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Panic Attack at 10:30am; Ride scheduled for 1:00pm

by BB1106

It was a beautiful Sunday morning in August and I’ve barely had my Virginia Motorcycle license less than 24 hours. (Note: I completed the Motorcycle Safety Course in June.) I don’t own a bike of my own but my father has four (2 Suzukis and 2 Honda Goldwings). He has agreed to let me ride his smallest motorcycle – a Suzuki Savage. The planned ride would be my boyfriend, Mark, on his Harley Road King, my father on his other Suzuki (Marauder) and me. Both Mark and my father are experienced riders and have been riding for over 20 years.

It’s 10:30am and I’m getting ready to shower when I start to have a panic attack. Mark was picking up his daughter when the attack started so he was no help in calming me down. I was mostly afraid that I would not be able to stop the bike at 55-60mph in order to avoid a changing traffic light or a car pulling in front of me. Or getting the bike in a skid and not knowing how to recover it. I decided to pull out the motorcycle manual we used in our MSF training class and re-read the section on “Street Strategies” over several times. This helped me calm down a bit. When Mark did arrive home and saw me reading the manual, he told me that everything I did in the school parking lot a week ago (before I received my license) was just fine and that I would be fine on the ride. His reassurance helped a little also.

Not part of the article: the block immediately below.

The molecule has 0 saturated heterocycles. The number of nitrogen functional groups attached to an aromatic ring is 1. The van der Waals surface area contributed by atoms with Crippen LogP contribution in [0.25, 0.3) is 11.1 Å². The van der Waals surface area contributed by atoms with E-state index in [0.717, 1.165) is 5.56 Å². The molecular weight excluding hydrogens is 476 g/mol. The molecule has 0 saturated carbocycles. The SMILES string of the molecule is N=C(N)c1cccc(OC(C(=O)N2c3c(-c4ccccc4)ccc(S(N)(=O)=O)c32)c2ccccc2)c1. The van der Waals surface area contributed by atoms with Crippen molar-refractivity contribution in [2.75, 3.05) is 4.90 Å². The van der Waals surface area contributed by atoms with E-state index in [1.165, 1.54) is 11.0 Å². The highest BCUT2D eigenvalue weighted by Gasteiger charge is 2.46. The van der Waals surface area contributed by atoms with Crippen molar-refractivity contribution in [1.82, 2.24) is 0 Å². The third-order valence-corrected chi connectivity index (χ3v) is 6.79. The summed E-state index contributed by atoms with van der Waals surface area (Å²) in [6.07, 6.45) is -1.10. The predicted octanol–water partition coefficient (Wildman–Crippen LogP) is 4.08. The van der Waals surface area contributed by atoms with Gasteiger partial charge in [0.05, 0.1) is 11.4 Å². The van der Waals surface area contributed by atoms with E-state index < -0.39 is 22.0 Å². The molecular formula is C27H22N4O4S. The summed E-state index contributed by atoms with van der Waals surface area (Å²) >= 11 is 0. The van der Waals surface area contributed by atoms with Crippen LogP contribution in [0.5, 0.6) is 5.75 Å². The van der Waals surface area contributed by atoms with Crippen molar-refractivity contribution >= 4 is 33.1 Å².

My father arrived and we were getting ready to set out on our ride, then panic started to crept up again. Mark and I drove through his neighborhood a few times to get me comfortable on the bike, get my speed above 30mph (i.e., above 3rd gear) and practice stopping. This “practice” still wasn’t the same as being out on Route 7 with 2 lanes of traffic traveling at 55-60 mph. We started out around 1:30pm. Mark led the pack with my youngest son, Michael, as a rider. I was behind Mark (rider less). My father was behind me with my oldest son, Vincent, as a rider.

We stopped at a gas station in Leesburg where my first obstacle was identified – leaving the gas station parking lot and having to make a quick, sharp left turn across several lanes of traffic to get in the proper lane. Since I only had 3 miles riding time under my belt, I wasn’t ready for this challenge. Instead, I told Mark I was turning right, going down the street one block and turning into a shopping center parking lot to make a U turn and then making a right out of the parking lot to get in the proper lane for continuing our trip. The entire group followed my U turn plan. We looked so silly a U turn in a parking lot but it was a more comfortable transition for me.

We headed in the direction of Winchester, VA to stop at the mall where there is a leather store. Once getting up to speed (55-60mph) on Route 7, I was greeted with an unknown variable – the force of the wind against me. (Being a passenger on the back of a motorcycle, you never experience this because the rider and a windshield helps to block this force of wind). It was a surprise at first but after a few minutes I was accustomed to the different feel of the motorcycle at this speed. But the force of the wind pushed my helmet loose and caused me to get a neck ache. So once we reached the exit for Route 340, we pulled over so I could adjust my helmet. (Note to self: Make sure helmet is very tight.)